Source: CNN

The National Basketball Association was considering several different scenarios to keep players and fans safe as the novel coronavirus outbreak in the United States grew more severe.

But when one of its players came down with the virus, North America’s most progressive sports league went with the nuclear option: they shut it all down.

The NBA chose to indefinitely postpone its regular season, a decision that will almost certainly cost the league millions of dollars in revenue in the short term.

The decision was unprecedented. It left league insiders shocked. Players appeared to have no idea it was coming.

Few are faulting league commissioner Adam Silver for taking such extreme measures to keep people safe, but the financial impact will be massive. The NBA and its teams have television contracts worth billions of dollars to air games that may no longer take place. Thousands of fans have purchased tickets to watch those games.

Those revenues don’t just help pay the multimillion dollar salaries for NBA players, coaches and executives – they help pay for janitors to clean arenas, the staff who sell food and concessions, and the security guards who keep fans and players safe.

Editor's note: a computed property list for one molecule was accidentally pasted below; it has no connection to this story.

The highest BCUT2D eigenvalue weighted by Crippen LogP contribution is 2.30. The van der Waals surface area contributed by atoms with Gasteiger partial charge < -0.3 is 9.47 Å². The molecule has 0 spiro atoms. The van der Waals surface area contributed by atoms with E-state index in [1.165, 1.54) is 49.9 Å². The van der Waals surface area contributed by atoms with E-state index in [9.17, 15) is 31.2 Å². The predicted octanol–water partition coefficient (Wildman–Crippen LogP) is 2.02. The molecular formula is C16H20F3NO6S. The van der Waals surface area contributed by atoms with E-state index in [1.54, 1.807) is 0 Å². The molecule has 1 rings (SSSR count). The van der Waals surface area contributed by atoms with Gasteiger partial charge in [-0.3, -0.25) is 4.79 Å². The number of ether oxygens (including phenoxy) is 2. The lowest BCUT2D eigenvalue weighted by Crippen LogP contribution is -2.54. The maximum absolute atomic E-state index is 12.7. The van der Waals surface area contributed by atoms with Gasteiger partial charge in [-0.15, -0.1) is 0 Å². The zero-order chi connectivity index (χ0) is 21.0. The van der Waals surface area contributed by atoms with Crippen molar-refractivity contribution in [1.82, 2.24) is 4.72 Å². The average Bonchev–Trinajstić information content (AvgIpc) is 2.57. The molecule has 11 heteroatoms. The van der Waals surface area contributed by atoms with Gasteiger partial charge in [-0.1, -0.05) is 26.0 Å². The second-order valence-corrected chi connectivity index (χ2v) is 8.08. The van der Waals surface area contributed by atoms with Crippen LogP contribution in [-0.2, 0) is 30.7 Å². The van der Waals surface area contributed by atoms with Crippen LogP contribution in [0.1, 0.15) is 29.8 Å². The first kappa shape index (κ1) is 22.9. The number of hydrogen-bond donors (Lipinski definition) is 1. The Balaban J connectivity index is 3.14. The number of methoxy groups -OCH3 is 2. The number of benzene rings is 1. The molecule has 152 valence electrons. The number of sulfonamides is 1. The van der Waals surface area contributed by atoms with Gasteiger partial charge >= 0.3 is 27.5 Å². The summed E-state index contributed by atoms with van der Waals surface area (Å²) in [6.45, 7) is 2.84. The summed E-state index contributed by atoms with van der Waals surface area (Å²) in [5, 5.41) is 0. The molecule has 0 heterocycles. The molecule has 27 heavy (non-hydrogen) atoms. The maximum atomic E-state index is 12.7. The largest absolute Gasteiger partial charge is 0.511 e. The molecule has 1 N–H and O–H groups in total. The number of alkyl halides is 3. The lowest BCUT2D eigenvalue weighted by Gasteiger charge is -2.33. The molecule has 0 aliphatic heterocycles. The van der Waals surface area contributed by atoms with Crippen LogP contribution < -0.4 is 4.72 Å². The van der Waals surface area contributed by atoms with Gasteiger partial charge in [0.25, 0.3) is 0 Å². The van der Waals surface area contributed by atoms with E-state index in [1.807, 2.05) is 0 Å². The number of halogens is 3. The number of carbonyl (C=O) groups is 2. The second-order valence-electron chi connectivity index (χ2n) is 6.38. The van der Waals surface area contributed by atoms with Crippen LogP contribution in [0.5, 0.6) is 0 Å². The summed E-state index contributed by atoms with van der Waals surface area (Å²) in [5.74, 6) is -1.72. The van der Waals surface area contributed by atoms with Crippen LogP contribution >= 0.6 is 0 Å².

But perhaps even more importantly is what this decision means for the other big US sports leagues, and sports around the world. The NHL is in the middle of its regular season. Europe’s soccer leagues are in full swing (save for Serie A in Italy, which is suspended while the country is on lockdown.) Major League Baseball kicks off later this month. Euro 2020 is this summer. The Tokyo Olympics kick off in July, and then the NFL will start up again in August.

The NBA has in recent years enjoyed a reputation as North America’s most progressive sports league and has not shied away from sacrificing profits to stand behind its values.

Its decision to postpone games means the pressure is now on other sports leagues to follow suit, especially if the outbreak continues to increase unabated.

If they do not, they risk appearing as if they value profits over player and fan safety.

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